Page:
An Inspector Calls

An_Inspector_Calls_2015_film_posterEveryone’s a suspect in this bizarre adaptation of J. B. Priestly’s play.


“You’re the worst. You have lousy hair and are greedy”


An Inspector Calls is a moody, psychologically-thrilling play filled with intrigue and escalation. It’s a staple of Britain’s theatre culture and – as the final shot of the movie reminds us – still taught in schools as part of the GCSE. It’s as much a beloved mystery play as The Mousetrap and its dark, open ending has left generations haunted and uncertain. So naturally, a Hong Kong movie version starring Eric Tsang filled with slapstick and cartoonish elements was the way to go when adapting this for the big screen.

Eric Tsang plays Mr Kau, a businessman and … giant doll factory owner whose daughter Sherry (Karena Ng) is about to get married. On the morning of the engagement party the mood is quickly ruined when the mysterious Inspector Karl (Louis Koo) comes calling, enquiring about the suicide of a young woman named Cindy (or Mavis, or Snow, or May, or Jean). He questions each member of the family, including matriarch Mrs Kau (Teresa Mo in an absolutely wonderful wig), fiancé Johnnie (Hans Zhang) and son Tim (played with complete apathy by Gordon Lam who is staggeringly too old for the role), who has little interest in the family business.

This adaptation of An Inspector Calls is a star-studded comedy in the same vein as countless other big, showy Hong Kong comedies, and the cast reflects it immediately. Most notably is Tsang, whose face is almost guaranteed at this point, and Teresa Mo – who’s had her fair share of big silly comedies like It’s a Wonderful Life and I Love Hong Kong. If you’re familiar with the style, you know exactly what you’re going into. The question is: is this really the right material?


Much of the slow build-up of the play is replaced with antics and frenetic energy, and you feel like you’re watching the season finale of a TV series you’ve all but entirely missed. Sure, we learn more through flashbacks and dialogue (as we do in the original play), but the whiplash that happens once Karl, his increasingly wacky diary gag and his lightsaber eyes arrive on the scene is enough to take you out of the picture for a brief minute.

Louis Koo barrels in like the third act of a Poirot story and begins hammering all of the information in – to both the characters and the audience. Koo’s performance is daft as hell but the intensity in which he does it is worthy of praise and while it does knock the audience back for just a second, it’s long enough to make you forget just how out of left field everything is. The pacing is absolutely insane, but it’s certainly interesting. It’s just a bit tricky to take any of it seriously, and as a result the mystery side sort of suffers in favour of jokes that, for the most part, aren’t that funny.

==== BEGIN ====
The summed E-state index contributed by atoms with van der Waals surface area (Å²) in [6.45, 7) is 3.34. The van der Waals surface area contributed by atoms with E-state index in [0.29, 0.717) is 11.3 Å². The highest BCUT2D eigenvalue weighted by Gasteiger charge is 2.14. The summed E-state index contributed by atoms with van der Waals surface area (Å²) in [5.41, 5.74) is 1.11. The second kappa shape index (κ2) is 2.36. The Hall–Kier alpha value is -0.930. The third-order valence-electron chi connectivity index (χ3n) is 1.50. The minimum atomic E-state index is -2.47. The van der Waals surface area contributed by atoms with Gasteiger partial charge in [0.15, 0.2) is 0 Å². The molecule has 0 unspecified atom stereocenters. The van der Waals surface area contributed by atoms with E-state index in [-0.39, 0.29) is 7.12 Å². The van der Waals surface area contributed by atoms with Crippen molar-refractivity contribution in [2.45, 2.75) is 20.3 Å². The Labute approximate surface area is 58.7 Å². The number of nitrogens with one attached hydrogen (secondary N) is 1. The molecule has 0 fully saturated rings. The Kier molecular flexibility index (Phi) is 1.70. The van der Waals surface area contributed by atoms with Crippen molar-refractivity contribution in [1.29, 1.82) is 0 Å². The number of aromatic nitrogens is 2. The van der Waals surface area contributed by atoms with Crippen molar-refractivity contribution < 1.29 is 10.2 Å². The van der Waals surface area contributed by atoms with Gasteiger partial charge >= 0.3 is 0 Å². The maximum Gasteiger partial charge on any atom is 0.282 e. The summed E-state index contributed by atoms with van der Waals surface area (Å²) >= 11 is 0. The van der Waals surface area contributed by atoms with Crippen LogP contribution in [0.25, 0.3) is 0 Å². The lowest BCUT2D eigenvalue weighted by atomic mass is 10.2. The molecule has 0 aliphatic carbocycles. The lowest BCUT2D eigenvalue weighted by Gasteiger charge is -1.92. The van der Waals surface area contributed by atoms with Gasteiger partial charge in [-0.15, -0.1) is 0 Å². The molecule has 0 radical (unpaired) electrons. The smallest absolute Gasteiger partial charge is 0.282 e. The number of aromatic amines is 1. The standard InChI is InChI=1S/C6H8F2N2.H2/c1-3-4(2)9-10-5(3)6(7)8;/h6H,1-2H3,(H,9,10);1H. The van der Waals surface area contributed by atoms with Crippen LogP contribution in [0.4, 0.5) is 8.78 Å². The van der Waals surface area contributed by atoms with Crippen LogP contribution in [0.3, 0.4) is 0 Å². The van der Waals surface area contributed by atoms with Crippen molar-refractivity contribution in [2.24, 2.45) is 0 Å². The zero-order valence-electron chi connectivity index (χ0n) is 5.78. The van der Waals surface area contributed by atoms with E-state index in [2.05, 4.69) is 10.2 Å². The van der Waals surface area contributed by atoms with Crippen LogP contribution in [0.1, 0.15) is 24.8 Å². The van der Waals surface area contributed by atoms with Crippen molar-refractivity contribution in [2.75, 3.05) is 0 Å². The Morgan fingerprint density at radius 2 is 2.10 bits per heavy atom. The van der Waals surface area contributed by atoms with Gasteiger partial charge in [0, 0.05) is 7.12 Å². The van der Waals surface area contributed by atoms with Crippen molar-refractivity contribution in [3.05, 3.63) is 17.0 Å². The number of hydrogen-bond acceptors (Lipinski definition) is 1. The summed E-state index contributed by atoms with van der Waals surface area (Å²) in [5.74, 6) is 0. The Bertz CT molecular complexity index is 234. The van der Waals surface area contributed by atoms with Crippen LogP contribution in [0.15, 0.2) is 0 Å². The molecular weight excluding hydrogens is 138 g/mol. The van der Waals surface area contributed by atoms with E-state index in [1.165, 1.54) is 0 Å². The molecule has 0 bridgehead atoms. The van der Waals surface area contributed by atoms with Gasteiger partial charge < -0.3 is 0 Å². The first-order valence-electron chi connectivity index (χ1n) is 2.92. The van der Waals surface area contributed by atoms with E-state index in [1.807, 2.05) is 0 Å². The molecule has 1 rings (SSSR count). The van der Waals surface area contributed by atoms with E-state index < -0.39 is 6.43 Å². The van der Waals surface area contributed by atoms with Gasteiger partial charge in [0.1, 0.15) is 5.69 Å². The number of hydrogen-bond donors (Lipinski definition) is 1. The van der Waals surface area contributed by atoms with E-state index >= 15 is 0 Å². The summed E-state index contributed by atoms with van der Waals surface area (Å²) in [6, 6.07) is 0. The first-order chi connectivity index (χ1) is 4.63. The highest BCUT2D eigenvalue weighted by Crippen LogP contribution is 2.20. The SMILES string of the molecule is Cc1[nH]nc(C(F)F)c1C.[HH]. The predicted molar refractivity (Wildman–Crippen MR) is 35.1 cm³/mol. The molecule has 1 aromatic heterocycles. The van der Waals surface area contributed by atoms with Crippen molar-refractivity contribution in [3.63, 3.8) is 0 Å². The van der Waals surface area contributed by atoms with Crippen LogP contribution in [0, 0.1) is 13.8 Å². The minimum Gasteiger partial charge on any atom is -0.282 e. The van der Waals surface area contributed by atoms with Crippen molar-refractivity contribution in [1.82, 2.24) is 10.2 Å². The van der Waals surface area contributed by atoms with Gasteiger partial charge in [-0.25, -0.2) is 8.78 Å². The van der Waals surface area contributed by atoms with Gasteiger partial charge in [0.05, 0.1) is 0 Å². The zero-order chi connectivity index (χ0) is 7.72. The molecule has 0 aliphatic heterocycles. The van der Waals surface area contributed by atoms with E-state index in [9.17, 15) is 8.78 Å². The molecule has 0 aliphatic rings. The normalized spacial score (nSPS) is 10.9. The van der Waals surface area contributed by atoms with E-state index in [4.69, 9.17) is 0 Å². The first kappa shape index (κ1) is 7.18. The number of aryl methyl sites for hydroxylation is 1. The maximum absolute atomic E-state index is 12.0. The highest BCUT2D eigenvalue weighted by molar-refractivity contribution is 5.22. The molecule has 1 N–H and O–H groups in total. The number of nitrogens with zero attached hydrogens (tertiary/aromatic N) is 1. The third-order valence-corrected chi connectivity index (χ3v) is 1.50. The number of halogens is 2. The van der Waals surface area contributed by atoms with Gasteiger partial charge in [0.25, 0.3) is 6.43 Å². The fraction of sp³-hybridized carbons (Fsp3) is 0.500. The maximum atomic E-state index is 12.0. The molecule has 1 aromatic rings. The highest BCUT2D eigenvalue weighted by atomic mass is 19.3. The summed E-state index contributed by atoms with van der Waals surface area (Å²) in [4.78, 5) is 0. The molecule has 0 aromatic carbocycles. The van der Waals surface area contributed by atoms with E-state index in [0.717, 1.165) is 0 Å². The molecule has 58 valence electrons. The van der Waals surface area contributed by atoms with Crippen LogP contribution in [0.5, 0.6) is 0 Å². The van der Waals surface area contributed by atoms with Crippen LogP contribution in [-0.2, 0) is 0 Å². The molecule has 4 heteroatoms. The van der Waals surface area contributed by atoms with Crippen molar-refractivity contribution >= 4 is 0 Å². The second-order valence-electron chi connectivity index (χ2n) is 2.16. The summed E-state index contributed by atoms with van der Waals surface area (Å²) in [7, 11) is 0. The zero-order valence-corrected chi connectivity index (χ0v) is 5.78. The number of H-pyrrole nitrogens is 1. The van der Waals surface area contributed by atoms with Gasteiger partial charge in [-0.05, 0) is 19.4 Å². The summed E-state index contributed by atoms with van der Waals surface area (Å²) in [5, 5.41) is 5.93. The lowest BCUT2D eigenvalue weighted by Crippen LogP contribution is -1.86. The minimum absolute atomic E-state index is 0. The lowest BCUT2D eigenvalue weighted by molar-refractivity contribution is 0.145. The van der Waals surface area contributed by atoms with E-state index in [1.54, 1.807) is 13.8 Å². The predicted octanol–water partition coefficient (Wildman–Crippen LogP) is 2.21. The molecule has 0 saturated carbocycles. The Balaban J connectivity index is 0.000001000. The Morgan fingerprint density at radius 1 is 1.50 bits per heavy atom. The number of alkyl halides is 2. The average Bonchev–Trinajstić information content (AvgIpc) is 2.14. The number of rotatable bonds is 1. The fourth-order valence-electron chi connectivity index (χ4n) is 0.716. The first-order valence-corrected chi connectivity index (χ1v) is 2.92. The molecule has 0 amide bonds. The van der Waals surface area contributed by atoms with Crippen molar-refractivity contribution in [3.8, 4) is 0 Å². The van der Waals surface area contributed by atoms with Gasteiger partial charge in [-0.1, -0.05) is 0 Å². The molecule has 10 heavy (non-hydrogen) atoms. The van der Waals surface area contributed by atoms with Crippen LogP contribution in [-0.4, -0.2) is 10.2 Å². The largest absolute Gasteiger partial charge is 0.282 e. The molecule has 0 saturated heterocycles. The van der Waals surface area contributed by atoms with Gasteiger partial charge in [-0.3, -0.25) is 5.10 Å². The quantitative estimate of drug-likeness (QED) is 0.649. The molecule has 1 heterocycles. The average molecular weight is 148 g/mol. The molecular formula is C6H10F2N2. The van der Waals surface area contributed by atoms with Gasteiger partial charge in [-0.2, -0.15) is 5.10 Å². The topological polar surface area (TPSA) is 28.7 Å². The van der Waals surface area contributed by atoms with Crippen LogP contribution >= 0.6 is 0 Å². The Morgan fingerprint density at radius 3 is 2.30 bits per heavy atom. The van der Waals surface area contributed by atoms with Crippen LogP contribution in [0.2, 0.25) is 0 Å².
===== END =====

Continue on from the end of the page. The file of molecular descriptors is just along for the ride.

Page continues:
But let’s put all of that aside for the moment because honestly, this movie might be worth it just for the reality-shattering Donnie Yen cameo, where he shows up as all four members of a doo-wop quartet. Frankly it’s the best and most wackadoo thing in a movie that’s filled with bizarre visuals and out-of-nowhere scenes. Coming in a close second must be co-director Raymond Wong’s multiple-role cameo marathon where he appears in every flashback, as another character. It’s the sort of fun, stupid thing you expect from this sort of production and it’s during these moments that the cast and crew clearly feel the most comfortable.


If it was any other genre, this would have been a much smoother film. But the way it is, the manic HK comedy delivery doesn’t really work with the source material, and as a result it feels like a worst of both worlds scenario. The cast and the weird stylistic choices save the film massively, but then the convoluted story comes back into play. If more focus was put on the dramatic beats that the play needs, it would have been fine, but as it stands nothing really gels. You probably won’t hate it – there are too many good moments during the entire thing and everyone is having an absolute blast being in this but it seems that the case for An Inspector Calls simply isn’t that great.

Verdict: Shallow in all the wrong ways, An Inspector Calls is decent, but it’s not all that compelling.



Overall entertainment: 5.5/10
Violence: 1/10
Sex: 0/10
Laughs: 5/10
Performances: 10/10
Inspectors: 3? 1? 2? Who knows
Donnie Yens: 4/4
Cameos: Plenty. It’s always good to see Kelly Chen
Tim’s Room: Why are there so many pillows?
Bar brawls: Fuck it, just start throwing glassware around the place.


An Inspector Calls (2015)
Also known as: 浮華宴


Directors: Raymond Wong, Herman Yau
Writers: Edmond Wong (screenplay), J. B. Priestley (play)



Louis Koo – Inspector Karl
Eric Tsang – Kau Ming
Teresa Mo – Anson Kau
Hans Zhang – Johnnie Kei
Gordon Lam – Tim Kau
Chrissie Chau – Cindy Cheung
Karena Ng – Sherry Kau
Liu Yan – Yvonne Kwok
Raymond Wong – Everyone else

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